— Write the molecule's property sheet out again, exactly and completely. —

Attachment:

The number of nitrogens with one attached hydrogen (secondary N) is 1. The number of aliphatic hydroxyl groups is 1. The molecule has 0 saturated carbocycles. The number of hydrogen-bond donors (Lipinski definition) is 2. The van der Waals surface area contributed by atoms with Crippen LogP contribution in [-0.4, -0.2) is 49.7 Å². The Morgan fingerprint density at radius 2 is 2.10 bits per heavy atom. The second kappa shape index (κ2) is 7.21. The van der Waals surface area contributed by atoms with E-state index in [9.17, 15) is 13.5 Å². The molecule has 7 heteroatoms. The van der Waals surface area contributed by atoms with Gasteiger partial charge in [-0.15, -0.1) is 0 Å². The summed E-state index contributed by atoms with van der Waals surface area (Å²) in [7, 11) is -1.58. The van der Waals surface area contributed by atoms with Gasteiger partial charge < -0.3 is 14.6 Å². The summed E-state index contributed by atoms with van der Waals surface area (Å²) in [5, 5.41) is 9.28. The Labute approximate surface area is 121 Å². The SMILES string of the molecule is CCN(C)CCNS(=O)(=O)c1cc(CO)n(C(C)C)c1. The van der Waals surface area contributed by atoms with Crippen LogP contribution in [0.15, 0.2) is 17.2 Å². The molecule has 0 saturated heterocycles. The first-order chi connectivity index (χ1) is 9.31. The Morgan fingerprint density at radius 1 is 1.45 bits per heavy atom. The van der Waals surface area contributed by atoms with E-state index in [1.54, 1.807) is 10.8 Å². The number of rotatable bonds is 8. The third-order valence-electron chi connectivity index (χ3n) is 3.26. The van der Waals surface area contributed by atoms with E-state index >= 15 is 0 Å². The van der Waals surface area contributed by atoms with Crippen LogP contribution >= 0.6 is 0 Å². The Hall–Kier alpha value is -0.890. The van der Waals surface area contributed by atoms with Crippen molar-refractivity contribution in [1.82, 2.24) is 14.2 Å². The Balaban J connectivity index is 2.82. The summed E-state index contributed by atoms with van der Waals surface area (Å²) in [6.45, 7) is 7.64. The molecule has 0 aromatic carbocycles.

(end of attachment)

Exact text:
The number of nitrogens with one attached hydrogen (secondary N) is 1. The number of aliphatic hydroxyl groups is 1. The molecule has 0 saturated carbocycles. The number of hydrogen-bond donors (Lipinski definition) is 2. The van der Waals surface area contributed by atoms with Crippen LogP contribution in [-0.4, -0.2) is 49.7 Å². The Morgan fingerprint density at radius 2 is 2.10 bits per heavy atom. The second kappa shape index (κ2) is 7.21. The van der Waals surface area contributed by atoms with E-state index in [9.17, 15) is 13.5 Å². The molecule has 7 heteroatoms. The van der Waals surface area contributed by atoms with Gasteiger partial charge in [-0.15, -0.1) is 0 Å². The summed E-state index contributed by atoms with van der Waals surface area (Å²) in [7, 11) is -1.58. The van der Waals surface area contributed by atoms with Gasteiger partial charge < -0.3 is 14.6 Å². The summed E-state index contributed by atoms with van der Waals surface area (Å²) in [5, 5.41) is 9.28. The Labute approximate surface area is 121 Å². The SMILES string of the molecule is CCN(C)CCNS(=O)(=O)c1cc(CO)n(C(C)C)c1. The van der Waals surface area contributed by atoms with Crippen LogP contribution in [0.15, 0.2) is 17.2 Å². The molecule has 0 saturated heterocycles. The first-order chi connectivity index (χ1) is 9.31. The Morgan fingerprint density at radius 1 is 1.45 bits per heavy atom. The van der Waals surface area contributed by atoms with E-state index in [1.54, 1.807) is 10.8 Å². The number of rotatable bonds is 8. The third-order valence-electron chi connectivity index (χ3n) is 3.26. The van der Waals surface area contributed by atoms with E-state index >= 15 is 0 Å². The van der Waals surface area contributed by atoms with Crippen LogP contribution >= 0.6 is 0 Å². The Hall–Kier alpha value is -0.890. The van der Waals surface area contributed by atoms with Crippen molar-refractivity contribution in [1.82, 2.24) is 14.2 Å². The Balaban J connectivity index is 2.82. The summed E-state index contributed by atoms with van der Waals surface area (Å²) in [6.45, 7) is 7.64. The molecule has 0 aromatic carbocycles.